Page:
In your editorial "Graduate Grouses" (THES, January 13) you note that "the worlds of the executive and academic are still far apart". The lack of what industry is looking for in graduates is described as "business awareness and communication skills", together with leadership, the ability to work in a team and problem-solving.
From 1989 to 1994, I was director of a small postgraduate institute set up to teach practical management. We concentrated on developing precisely these skills: over nine months we trained ten to 15 highly qualified students who had just completed their initial theoretical training. The course was extremely selective - students were chosen for their initiative and dynamism. It was financed at the outset by the French ministry of industry with the regional and county councils and funds collected from industry. It was one of nine such provincial institutes set up in response to complaints from French industrialists.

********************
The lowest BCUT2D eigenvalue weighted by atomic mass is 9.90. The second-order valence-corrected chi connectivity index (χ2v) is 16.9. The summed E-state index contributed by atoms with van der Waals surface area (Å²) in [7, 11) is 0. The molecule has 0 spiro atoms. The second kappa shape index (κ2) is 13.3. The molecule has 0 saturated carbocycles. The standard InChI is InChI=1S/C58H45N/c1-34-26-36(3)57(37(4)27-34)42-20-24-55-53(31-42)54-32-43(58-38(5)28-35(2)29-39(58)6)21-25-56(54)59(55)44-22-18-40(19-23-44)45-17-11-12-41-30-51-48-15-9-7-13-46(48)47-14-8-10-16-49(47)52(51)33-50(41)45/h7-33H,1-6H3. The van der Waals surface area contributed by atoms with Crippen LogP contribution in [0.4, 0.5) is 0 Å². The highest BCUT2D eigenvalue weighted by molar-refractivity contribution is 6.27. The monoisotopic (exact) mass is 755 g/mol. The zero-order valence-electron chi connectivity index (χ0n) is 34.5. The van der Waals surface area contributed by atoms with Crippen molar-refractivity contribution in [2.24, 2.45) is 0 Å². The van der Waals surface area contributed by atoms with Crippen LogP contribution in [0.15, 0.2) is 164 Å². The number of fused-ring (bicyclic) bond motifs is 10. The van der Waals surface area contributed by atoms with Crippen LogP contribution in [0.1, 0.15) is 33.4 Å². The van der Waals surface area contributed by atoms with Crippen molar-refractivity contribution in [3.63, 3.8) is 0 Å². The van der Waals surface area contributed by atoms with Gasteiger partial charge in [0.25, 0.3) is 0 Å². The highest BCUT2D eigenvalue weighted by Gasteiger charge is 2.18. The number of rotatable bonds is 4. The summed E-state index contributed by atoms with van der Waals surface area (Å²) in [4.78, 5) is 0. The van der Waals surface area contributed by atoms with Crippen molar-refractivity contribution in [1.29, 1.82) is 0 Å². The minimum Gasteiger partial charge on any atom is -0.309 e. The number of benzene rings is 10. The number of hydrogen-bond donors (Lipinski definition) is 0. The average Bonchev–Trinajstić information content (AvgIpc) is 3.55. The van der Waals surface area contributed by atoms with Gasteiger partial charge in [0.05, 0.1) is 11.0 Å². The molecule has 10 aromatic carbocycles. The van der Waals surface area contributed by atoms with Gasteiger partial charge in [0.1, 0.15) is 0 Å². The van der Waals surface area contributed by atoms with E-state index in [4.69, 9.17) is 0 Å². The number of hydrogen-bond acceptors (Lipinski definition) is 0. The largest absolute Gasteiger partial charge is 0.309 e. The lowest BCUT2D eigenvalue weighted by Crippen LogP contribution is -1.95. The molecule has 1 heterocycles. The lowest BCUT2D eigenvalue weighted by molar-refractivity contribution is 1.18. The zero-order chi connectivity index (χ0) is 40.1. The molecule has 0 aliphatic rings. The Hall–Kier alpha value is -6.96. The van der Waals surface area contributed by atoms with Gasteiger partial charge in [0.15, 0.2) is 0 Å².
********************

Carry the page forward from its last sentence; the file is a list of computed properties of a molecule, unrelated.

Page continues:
Students worked full-time on concrete everyday projects. In groups of three they were given work to do in the following fields: setting up a company, helping the official receiver save a company in trouble, evaluation of a successful company, development of a company and communication. There were also three months as a assistant to a company director and two weeks in sales.
There were no "theoretical" classes. There was also an intensive course on accounting and finance and a one-week seminar on the human relations aspects of management. In educational terms this programme was outstandingly successful.
Such a course makes it clear that the encouragement of initiative and risk-taking narrows the gap between industry and academia. This programme was a private venture and finance was one of the greatest difficulties encountered. Sadly only three of the nine institutes remain.
Such a pragmatic course in management is a must if we are to help young graduates and the country climb out of recession. However it is necessary to establish sufficient funding from both industry and state to ensure that such a programme can operate efficiently and effectively to develop and encourage in graduates the business awareness and acumen.
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